In the CP, Joey Garrison writes about the changes underway at East Nashville's problematic Jere Baxter Middle School, which is becoming the first of the city's 144 schools to be "teacher-led" — a system that has found favor in other school systems across the country. At a time when teachers feel state legislators have given them a paddling, Garrison writes, this model attempts to boost morale while giving instructors a more direct role in school operations — not just discipline and scheduling, but also budget and hiring concerns:
“Basically, we’re trying to build leadership capacity within our teachers, having teachers take ownership and responsibility for tasks that have typically been given to just a select group of people,” [sixth grade math teacher Michelle] Greenfield said. “In a traditional school, the principal can listen to peoples’ ideas, but at the end of the day, that person has final say. The way we’ve organized things in our school, the plan at least, is to have a more democratic process. My opinion counts the same as our principal’s.”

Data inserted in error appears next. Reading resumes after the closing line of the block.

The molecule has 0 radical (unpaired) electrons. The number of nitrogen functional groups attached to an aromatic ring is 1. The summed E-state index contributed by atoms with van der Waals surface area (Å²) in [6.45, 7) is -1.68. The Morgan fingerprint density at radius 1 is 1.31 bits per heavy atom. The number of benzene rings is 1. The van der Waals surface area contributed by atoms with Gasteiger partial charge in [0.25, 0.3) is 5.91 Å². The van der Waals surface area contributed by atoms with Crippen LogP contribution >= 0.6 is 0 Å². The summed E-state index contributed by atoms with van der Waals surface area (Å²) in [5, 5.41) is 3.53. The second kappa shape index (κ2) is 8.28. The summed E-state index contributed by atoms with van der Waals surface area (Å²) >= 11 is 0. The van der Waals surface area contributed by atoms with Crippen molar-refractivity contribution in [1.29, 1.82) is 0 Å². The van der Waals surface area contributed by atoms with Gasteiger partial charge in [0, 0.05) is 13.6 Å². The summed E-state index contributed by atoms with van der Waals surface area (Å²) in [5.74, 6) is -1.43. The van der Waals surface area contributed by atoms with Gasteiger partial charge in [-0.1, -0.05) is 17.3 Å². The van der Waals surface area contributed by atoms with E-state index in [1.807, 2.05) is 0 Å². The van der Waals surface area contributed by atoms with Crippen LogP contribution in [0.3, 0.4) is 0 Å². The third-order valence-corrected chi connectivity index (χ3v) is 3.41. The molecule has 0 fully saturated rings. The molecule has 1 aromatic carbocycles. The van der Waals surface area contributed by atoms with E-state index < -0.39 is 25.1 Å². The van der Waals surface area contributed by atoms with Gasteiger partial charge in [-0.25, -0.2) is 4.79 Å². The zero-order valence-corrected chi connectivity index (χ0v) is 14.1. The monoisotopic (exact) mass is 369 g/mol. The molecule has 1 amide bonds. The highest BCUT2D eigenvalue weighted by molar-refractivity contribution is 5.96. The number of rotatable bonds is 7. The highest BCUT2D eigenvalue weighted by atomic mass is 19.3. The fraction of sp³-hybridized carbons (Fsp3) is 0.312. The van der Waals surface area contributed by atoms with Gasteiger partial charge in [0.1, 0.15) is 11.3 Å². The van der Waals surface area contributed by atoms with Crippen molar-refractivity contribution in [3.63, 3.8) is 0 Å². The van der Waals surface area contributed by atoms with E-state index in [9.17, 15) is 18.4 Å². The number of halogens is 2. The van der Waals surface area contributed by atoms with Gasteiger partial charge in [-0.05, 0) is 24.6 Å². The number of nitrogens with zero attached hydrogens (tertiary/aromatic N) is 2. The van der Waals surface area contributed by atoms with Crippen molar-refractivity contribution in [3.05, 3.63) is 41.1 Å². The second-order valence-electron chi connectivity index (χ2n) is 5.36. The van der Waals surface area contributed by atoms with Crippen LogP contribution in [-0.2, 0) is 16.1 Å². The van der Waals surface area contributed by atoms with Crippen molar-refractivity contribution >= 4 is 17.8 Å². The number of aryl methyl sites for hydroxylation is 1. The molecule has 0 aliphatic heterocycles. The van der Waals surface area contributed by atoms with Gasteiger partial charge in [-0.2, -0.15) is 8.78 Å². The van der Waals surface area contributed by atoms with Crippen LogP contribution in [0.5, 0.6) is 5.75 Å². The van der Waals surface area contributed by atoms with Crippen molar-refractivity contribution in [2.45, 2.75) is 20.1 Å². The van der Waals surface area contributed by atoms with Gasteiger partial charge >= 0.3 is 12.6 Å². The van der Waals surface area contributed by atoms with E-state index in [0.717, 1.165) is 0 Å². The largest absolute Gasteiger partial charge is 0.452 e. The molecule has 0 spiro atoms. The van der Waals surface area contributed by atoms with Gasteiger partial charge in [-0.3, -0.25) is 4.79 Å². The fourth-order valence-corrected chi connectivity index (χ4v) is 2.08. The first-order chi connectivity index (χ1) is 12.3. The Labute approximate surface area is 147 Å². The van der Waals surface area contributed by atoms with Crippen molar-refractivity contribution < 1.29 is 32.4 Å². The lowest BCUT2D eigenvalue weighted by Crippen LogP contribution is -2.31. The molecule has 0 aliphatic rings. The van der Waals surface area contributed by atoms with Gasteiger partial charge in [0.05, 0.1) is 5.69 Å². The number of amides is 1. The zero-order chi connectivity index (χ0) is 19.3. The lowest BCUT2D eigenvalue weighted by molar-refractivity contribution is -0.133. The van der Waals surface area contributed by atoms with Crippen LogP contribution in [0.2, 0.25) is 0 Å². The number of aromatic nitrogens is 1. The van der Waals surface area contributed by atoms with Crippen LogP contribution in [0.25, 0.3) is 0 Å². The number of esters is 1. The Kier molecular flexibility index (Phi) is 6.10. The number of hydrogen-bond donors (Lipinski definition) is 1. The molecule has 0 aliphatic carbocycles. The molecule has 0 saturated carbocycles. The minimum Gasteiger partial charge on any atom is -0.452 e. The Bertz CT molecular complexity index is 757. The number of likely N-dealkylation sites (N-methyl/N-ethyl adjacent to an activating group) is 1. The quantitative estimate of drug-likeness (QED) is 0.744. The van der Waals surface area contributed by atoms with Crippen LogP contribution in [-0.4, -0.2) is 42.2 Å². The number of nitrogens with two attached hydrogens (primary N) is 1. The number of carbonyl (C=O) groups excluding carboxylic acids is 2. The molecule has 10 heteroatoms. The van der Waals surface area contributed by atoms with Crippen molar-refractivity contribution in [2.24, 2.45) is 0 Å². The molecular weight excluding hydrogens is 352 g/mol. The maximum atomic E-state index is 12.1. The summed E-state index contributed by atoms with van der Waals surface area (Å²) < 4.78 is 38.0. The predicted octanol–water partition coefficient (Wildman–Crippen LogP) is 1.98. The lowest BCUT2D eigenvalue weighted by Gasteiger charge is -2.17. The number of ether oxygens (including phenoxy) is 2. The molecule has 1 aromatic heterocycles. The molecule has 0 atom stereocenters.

For a little background on teacher-led schools, this September 2010 piece from the Christian Science Monitor looks at how that model (in many variations) is working in school systems from Detroit to Denver, the latter of which served as an inspiration for Nashville's experiment.
Even though it can ask teachers to take on duties beyond their areas of expertise, the article says, many welcome the extra responsibility to have a say in school procedure. As the piece suggests, it's a potential solution that asks politicians who harp on "teacher accountability" to put up or shut up.